President Obama proclaimed recently that "preventing mass atrocities and genocide is a core national security interest and a core moral responsibility of the United States of America." Amazingly, prominent conservative voices not only echoed these sentiments, but actually clamored for more direct interventions in foreign conflicts.
They do so without due regard for practical, legal or economic limits on such action. To define humanitarian intervention as a "core national security interest" is nothing short of imperial overreach. It constitutes a radical realignment of centuries of strategic and military thought about the proper use of force.
Nations have long recognized the need to fight to defend certain interests. Security fears, economic interests, and threats to identity and honor were recognized as universal drivers of human conflict at least as far back as the Peloponnesian War of the fifth century B.C. But to violate another state's sovereignty and send our troops to impose our values, even with the "permission" of the United Nations and the global community, is a far cry from anything we've seen before as standing U.S. doctrine.
Consider these four facts, which inevitably intersect:
* Our federal government is borrowing 40 cents of every dollar it spends;
* 15,000 man-portable surface-to-air missile systems in Libya are unaccounted for;
* 50,000 civilians, military forces and police officers have died in the drug cartel insurrection afflicting our southern neighbor, Mexico; and
* every 10 seconds a child is reported physically or sexually abused right here in the United States.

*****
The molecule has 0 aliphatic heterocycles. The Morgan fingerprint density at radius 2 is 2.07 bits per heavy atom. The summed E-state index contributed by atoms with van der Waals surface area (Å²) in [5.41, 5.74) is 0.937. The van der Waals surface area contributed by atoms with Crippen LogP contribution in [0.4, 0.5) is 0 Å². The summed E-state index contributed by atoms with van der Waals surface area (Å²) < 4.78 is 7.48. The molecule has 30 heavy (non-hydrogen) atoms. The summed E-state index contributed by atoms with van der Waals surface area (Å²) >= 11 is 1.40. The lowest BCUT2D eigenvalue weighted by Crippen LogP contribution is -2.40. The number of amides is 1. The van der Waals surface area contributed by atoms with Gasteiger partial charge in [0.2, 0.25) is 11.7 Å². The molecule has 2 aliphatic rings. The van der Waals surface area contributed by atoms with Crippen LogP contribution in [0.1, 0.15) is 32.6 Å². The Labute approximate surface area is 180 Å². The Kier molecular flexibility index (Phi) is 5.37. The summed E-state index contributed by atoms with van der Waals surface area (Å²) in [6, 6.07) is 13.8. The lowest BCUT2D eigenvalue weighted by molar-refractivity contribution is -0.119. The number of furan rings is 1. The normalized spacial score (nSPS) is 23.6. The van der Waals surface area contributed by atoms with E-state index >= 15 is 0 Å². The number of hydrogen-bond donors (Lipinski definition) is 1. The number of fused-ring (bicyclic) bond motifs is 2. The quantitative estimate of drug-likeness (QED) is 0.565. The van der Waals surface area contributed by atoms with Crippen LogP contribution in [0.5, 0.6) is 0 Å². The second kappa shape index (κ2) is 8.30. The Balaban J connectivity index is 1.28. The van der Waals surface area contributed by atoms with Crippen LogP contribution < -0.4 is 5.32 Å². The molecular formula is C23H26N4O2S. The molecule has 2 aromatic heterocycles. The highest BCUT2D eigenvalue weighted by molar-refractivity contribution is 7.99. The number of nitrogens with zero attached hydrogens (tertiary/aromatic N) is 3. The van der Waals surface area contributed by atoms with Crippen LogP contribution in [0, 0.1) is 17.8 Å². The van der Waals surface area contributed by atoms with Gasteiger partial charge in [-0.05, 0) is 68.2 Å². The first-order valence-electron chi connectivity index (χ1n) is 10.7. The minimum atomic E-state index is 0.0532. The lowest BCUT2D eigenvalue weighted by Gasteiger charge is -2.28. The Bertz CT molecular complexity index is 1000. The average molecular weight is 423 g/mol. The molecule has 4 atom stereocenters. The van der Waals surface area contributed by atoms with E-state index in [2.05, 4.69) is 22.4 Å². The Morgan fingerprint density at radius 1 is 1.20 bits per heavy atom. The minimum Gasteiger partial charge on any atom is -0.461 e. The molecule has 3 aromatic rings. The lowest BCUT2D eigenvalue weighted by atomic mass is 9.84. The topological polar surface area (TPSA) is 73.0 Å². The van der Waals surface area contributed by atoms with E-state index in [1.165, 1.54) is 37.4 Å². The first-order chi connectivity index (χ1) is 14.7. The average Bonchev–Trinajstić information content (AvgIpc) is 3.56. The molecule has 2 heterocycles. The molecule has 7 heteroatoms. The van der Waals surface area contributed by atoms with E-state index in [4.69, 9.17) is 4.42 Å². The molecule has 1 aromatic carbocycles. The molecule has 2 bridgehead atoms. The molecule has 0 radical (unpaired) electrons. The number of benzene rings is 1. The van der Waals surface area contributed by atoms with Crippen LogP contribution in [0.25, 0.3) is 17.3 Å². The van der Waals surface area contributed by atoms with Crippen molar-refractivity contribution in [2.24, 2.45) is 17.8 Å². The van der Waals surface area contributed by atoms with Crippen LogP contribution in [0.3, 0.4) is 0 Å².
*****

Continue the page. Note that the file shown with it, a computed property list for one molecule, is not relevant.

One need not be an isolationist to recognize we Americans spend much, much more on our government than we take in as revenue, face significant, unpredictable threats to our security abroad, have failed to address our role in ongoing Mexican drug wars, and allow unspeakable criminal acts to continue here in our own nation -- where we have clear legal, moral and constitutional obligations to protect our citizens and provide for the common good. How, then, can we justify going abroad in search of wrongs to set right when we there is so much not being done here at home?
Most of us, as individuals, would commit ourselves to righting a wrong if we saw it happening and had the power to help. But in such cases, we put only ourselves at risk. Can we apply those values to the higher levels of statecraft, requiring intervention by our military and government to stop aggression and oppression wherever it occurs? In such cases, we would be putting many more lives at risk.
We have heard plenty of bellicose rhetoric from the outspoken interventionists of the neoconservative Right. But where are the foreign policy realists -- the ones who know that although we must not isolate ourselves we also must not overreach our legitimate bounds to serve as the judge, jury and executioner in localized conflicts? If conservatives feel the government is so inept at dealing with domestic problems, how much can they trust its heavy hand abroad?
Realism is not isolationism. It just means picking battles based on clear national security priorities. We are not the world's policeman, and there are problems aplenty here at home. This is not a good time to stretch the mission of those in uniform -- who have sworn to defend us from our enemies -- into a new role as the world?s nanny. That's not conservative -- it's just reckless.
J. Michael Barrett, the CEO of Diligent Innovations, is a former Navy offficer and director of strategy for the White House Homeland Security Council.